The ho-hum reaction to Tesla's new electric SUV is, oddly enough, exactly what the company needs.
Tesla CEO Elon Musk delivered no surprises last week when he revealed the company's brand new electric SUV, the Model Y.
But for a company that needs a little less pizzazz and a little more substance to make good on its promise to become a sustainable force in the auto industry, the Model Y hit the right marks.
It's essentially a crossover version of the Tesla Model 3 compact car, bearing the design hallmarks of a hatchback and sharing the same architectural platform as its car sibling.
That Tesla devotees weren't rewarded with sizzling new features on the Model Y illustrates that the company is getting serious about selling vehicles.
After all, a compact SUV is precisely what Americans want: a driveable vehicle that puts safety first and flash second.
Versions with five and seven seats will be available, with starting prices ranging from $39,000 for the base version to $60,000 for a performance model.
If Musk had tried to break new technological barriers or adopt outlandish styling on the Model Y, he would have risked making the vehicle too difficult to manufacture and unappealing to conventional SUV buyers.
I’m kind of disappointed the Model Y looks exactly like the Model 3...— niclacoste (@niclacoste) March 15, 2019
"The Model Y appears to be exactly what Tesla needs it to be – an SUV version of the Model 3," said Mike Ramsey, an analyst at technology research firm Gartner who tracks Tesla, in an email. "With a lower cost and better range, I expect it will be very popular."
Musk, in fact, predicted that the Model Y will eventually outsell the Model 3, Model X SUV and Model S sedan combined.
That would require sales to soar well over half a million vehicles. J.D. Power reports that Americans purchased 1.4 million SUVs in the range of $40,000 to $90,000 in 2018.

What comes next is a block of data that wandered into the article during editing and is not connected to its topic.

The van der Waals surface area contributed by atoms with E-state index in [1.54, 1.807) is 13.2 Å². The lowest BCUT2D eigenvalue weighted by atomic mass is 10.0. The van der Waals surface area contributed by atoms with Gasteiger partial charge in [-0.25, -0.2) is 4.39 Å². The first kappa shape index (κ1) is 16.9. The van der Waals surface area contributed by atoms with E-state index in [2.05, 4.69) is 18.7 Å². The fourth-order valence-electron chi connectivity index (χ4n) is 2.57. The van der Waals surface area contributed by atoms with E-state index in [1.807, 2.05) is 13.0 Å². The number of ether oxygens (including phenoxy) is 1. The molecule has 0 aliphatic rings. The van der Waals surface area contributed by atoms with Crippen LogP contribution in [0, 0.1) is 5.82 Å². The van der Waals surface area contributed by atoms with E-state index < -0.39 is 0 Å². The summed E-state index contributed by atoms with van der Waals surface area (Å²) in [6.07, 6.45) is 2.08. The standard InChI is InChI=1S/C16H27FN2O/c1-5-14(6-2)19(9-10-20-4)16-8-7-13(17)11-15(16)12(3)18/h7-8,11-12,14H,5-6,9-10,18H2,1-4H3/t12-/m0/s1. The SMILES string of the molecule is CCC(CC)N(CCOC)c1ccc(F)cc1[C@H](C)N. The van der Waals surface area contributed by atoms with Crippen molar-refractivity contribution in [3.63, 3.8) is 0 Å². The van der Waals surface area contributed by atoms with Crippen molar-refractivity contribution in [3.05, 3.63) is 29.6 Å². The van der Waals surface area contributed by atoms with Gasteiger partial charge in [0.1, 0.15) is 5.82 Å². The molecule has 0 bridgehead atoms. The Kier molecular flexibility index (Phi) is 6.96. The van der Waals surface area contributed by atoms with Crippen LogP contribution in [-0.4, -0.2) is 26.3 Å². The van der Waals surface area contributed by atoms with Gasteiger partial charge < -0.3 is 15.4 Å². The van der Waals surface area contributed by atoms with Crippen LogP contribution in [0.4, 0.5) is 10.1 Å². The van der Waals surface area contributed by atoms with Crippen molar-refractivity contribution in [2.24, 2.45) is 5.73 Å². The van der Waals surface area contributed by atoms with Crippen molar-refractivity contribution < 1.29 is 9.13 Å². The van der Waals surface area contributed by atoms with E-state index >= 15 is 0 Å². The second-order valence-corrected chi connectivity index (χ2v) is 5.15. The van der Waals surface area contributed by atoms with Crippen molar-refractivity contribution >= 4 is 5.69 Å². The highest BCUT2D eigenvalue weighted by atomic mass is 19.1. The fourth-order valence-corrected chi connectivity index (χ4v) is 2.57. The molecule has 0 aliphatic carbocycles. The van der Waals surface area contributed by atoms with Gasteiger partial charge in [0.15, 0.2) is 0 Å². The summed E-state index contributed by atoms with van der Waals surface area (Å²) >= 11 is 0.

The first-available model will start at $47,000 and arrive in fall 2020. You can place a refundable deposit of $2,500 to secure your place in line when the vehicle becomes available.
The base model of the Model Y – the $39,000 version – won't be available until "sometime in 2021," Musk said.
I'm going to say it now, even though at the moment its unpopular. I like the new Tesla model Y. I think if they can deliver it in 2020 and 2021 with a good quality build I see it being very popular. I know people are kind of disappointed it doesn't look crazy cool but its solid.— Jason Benner (@JasonBenner7) March 15, 2019
Families can make the Model Y their primary vehicle since the battery range goes from 230 miles to 300 miles depending on the version. That stacks up well against other EVs on the market, such as the Chevrolet Bolt's 238 and the Hyundai Kona's 258.
And while techies might not find the Model Y exhilarating, it will come equipped with software and sensors capable of autonomous driving, whenever it becomes legal. But buyers will have to pay for the system upgrade of $3,000 to $5,000.
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The biggest challenge for Tesla is convincing buyers to wait for the Model Y. Shoppers aren't accustomed to waiting a year and a half for a new ride – especially not if they need to replace their primary vehicle.
But for anyone who wants to feel the Tesla buzz for the first time, it might be worth the wait.
There's one big caveat, however: Tesla is famous for missing its own production goals. Is the company capable of delivering on time?
"We remain concerned about the manufacturing timeline," Sanford Bernstein analyst A.M. (Toni) Sacconaghi, Jr. wrote last week.
The Model 3 production ramp-up in 2017 and 2018 was very slow, causing steep losses and raising questions about Tesla's future. The company eventually figured it out, though critics have noted lingering quality challenges that caused Consumer Reports to drop its recommendation of the car.
"I really think the difficulty and value of manufacturing is underappreciated," Musk said March 14. "It's relatively easy to make a prototype and extremely difficult to mass manufacture a vehicle reliably and at scale."
If he's absorbed those lessons the hard way, then the Model Y could stay on schedule.
Dan Ives, stock analyst at Wedbush Securities, suggested that Tesla might have learned not to over promise.
"We believe Tesla is being conservative with its targets to avoid any of the well-documented production headaches it faced with the Model 3 coming out," Ives wrote last week.
Follow USA TODAY reporter Nathan Bomey on Twitter @NathanBomey.
This article originally appeared on USA TODAY: Tesla's new Model Y SUV hits the right note by playing it safe